Open Access Original Research Article

Microbial Quality Assurance of Dried Roots of Chlorophytum borivilianum Sant F (Safed Musli)

Mansi Shrivastava, Poonam Sharma, Rambir Singh

European Journal of Medicinal Plants, Page 1-11
DOI: 10.9734/ejmp/2021/v32i930413

Aim: To assess total bacterial load and detect E. coli and Salmonella in Chlorophytum borivilianum (Safed Musli), cultivated and processed in the Bundelkhand region.

Study Design: Quality assurance of medicinal plant raw material is essential for the preparation of good quality herbal medicines. The dried roots of Safed Musli were collected from different regions of the Bundelkhand and total aerobic microbial count was measured.

Methodology: We collected 10 samples of Safed Musli dried roots from different regions of Bundelkhand. A stock suspension was prepared using sterile peptone water and plated on a nutrient agar medium which was used to calculate total aerobic bacterial load as colony-forming units per gram (CFU/g). Further, biochemical tests were performed to confirm the identification of E. coli and Salmonella.

Results: The total aerobic bacteria count in dried roots of Safed Musli was within the permissible limit (105-107CFU/g of dried raw material) as per globally recognized pharmacopoeia and other regulatory agencies such as the Central Council of Research in Ayurvedic Sciences (CCRAS), Ministry of AYUSH, Govt. of India, United States Pharmacopoeia (USP), Brazilian Pharmacopoeia (BP), European Pharmacopoeia (EP), World Health Organization (WHO), American Herbal Products Association (AHPA) and National Science Foundation/American National Standards Institute (NSF/ANSI). Although 2 out of 10 samples were found to have contamination of E. coli and Salmonella within the permissible limit of WHO, EP and NSF/ANSI.

Conclusion: The results indicated that the Safed Musli cultivated and processed in the Bundelkhand region is suitable for the preparation of herbal medicines and food supplements.

Open Access Original Research Article

Alteration of the Pharmacokinetics of Theophylline by Paullinia cupana Kunth in Rats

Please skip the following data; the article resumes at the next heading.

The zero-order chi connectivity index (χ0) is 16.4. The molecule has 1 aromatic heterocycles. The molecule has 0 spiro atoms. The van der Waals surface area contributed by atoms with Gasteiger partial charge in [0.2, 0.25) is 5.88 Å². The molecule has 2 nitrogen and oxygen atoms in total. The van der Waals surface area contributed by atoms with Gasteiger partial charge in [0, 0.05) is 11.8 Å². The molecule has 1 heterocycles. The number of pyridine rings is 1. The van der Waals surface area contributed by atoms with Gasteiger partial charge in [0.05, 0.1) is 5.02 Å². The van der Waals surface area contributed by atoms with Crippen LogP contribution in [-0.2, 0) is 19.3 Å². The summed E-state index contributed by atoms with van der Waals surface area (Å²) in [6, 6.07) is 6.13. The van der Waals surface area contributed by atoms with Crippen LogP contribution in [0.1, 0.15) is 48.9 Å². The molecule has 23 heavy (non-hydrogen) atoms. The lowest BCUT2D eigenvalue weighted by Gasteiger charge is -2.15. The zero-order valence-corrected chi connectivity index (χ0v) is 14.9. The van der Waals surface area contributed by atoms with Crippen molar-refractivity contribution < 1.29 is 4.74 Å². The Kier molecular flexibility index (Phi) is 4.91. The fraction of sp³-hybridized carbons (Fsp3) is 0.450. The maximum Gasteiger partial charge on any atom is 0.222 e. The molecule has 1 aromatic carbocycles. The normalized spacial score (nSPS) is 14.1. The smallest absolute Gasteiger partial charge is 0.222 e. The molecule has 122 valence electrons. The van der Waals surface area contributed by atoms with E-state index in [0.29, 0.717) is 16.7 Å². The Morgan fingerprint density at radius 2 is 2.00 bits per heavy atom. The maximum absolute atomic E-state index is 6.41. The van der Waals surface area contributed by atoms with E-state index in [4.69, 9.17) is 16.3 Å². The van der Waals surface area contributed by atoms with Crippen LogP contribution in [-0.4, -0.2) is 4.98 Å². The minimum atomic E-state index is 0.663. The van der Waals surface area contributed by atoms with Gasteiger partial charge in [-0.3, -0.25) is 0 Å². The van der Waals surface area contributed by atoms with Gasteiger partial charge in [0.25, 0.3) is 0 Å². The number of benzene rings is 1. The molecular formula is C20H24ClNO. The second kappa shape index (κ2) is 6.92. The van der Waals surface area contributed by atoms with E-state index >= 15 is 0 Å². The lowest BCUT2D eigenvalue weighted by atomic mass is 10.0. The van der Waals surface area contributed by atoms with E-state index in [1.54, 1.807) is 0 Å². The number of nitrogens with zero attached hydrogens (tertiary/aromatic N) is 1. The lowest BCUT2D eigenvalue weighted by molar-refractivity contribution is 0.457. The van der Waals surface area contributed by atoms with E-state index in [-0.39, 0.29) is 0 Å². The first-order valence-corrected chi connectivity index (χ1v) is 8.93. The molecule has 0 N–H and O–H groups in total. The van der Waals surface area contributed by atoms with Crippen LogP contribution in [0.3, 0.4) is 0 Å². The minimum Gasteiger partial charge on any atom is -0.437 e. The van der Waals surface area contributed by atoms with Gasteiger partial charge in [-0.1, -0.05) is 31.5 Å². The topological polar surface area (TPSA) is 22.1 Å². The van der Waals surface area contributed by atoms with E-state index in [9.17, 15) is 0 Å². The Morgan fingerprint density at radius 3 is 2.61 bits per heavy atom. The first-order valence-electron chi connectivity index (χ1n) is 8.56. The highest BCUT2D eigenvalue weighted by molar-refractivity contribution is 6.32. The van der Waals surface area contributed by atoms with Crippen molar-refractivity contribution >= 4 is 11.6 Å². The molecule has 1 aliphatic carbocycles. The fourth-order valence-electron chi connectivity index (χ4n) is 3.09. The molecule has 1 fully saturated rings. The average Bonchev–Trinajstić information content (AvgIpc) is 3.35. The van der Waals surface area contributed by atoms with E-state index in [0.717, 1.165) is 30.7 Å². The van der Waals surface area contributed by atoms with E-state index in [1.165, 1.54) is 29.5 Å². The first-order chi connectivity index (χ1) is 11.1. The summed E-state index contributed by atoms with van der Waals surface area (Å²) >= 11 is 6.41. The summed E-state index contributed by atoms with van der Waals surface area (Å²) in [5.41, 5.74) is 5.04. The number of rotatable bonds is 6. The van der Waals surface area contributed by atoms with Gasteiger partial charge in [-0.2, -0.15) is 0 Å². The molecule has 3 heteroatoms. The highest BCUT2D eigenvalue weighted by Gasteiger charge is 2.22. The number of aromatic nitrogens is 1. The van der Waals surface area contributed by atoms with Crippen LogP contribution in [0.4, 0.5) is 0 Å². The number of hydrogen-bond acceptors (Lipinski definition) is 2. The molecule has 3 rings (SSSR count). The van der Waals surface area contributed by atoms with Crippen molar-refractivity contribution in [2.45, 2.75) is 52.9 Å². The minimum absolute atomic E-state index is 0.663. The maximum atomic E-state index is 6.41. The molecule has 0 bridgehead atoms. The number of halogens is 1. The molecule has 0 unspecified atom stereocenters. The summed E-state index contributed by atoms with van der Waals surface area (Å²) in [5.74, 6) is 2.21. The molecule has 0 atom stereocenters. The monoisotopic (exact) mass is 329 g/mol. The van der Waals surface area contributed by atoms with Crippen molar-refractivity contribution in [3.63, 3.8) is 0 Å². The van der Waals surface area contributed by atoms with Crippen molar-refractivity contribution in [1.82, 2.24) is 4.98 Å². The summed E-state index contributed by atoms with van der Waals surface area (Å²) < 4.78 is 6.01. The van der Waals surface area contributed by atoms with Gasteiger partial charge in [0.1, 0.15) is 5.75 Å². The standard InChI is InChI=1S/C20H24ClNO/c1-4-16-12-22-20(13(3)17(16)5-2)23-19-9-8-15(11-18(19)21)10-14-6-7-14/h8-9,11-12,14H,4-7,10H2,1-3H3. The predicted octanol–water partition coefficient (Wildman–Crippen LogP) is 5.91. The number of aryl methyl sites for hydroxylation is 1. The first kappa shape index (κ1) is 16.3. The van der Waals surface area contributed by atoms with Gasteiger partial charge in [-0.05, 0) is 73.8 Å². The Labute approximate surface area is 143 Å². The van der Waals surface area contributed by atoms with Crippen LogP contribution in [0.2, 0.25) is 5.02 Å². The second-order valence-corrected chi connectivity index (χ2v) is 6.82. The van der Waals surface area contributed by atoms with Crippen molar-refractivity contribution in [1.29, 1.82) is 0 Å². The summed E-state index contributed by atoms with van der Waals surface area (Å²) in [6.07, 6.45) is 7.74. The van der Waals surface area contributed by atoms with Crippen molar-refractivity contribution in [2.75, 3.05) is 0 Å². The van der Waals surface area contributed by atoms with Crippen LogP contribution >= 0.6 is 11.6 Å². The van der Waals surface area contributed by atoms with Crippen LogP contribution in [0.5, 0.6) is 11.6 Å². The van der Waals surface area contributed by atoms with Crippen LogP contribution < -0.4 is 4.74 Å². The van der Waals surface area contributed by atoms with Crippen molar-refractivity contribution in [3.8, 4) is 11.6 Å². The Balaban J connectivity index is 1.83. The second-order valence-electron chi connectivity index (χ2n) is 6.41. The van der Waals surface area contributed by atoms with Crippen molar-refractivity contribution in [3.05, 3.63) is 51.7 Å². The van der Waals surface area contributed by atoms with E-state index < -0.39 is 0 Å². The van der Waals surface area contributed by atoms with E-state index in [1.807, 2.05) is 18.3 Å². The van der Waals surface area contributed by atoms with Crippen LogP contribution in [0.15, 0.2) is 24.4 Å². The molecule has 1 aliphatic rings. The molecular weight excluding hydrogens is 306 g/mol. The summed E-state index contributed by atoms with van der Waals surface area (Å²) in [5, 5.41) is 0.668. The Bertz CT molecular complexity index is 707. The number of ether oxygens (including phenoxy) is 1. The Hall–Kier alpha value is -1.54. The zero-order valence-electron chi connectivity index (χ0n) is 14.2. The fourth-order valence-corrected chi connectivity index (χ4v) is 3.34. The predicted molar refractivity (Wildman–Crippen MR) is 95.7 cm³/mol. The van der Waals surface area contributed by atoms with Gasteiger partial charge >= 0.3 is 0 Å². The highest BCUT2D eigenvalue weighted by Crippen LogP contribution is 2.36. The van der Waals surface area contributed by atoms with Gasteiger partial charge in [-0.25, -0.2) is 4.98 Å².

Nayana Yared Batista, Ádley Antonini Neves de Lima, José Wilson do Nascimento Corrêa, Tatiane Pereira de Souza, Igor Rafael dos Santos Magalhães

European Journal of Medicinal Plants, Page 12-18
DOI: 10.9734/ejmp/2021/v32i930414

Aims: Paullinia cupana Kunth has been popularly used to prepare different beverages by the Amazonian inhabitants for a long time ago mainly due to its stimulant properties. Although the utilization of this herbal drug has been increasing lately, little is known regarding the possibility of drug interactions. Therefore, this research tried to investigate the effects of the aqueous extract of P. cupana on the pharmacokinetics of theophylline (TPH), a CYP1A marker in rats.

Methodology: The extract was prepared according to the popular recipe and subjects received different once daily doses of extract (vehicle, 82.1 mg/Kg and 821 mg/Kg) by oral gavage during two weeks. Non-compartimental analysis was carried out to obtain the pharmacokinetic parameters.

Results: Animals treated with P. cupana (AUC: 1,197.2 ± 284.4 and 346.6 ± 37.0 µg.h/mL for 82.1 and 821 mg/Kg, respectively) had lower exposition to TPH than controls (3,539.48 ± 278.4 µg.h/mL). On the other hand, drug clearance was higher in treated subjects (2.44 ± 0.4 and 7.27 ± 0.7 L/h/kg for 82.1 and 821 mg/Kg, respectively) than controls (0.71 ± 0.0 L/h/kg).

Conclusion: Therefore, the multiple oral administration of an aqueous extract of P. cupana caused a significant effect on the pharmacokinetics of TPH in rats.

Open Access Original Research Article

Wild Mushroom Diversity of Rairangpur Forest Division, Odisha, India & Its Medicinal Uses

Arun Kumar Mishra, Sweta Mishra, Shruti Rathore, Vinay Naik, Usha Patil, Sanjeet Kumar

European Journal of Medicinal Plants, Page 19-27
DOI: 10.9734/ejmp/2021/v32i930415

Aims: Rairangpur forest division, Mayurbhanj, Odisha is a hub of diverse floral and faunal species. Apart from flora and fauna, it has a rich diversity of fungal species.  The present study highlights the diversity of macro fungi with special reference to its medicinal and economic values available in Rairangpur Forest Division, Odisha.

Place and Duration of Study: Field surveys were carried out at regular intervals (Pre monsoon and Post monsoon) in Rairangpur Forest Division during 2019-2020.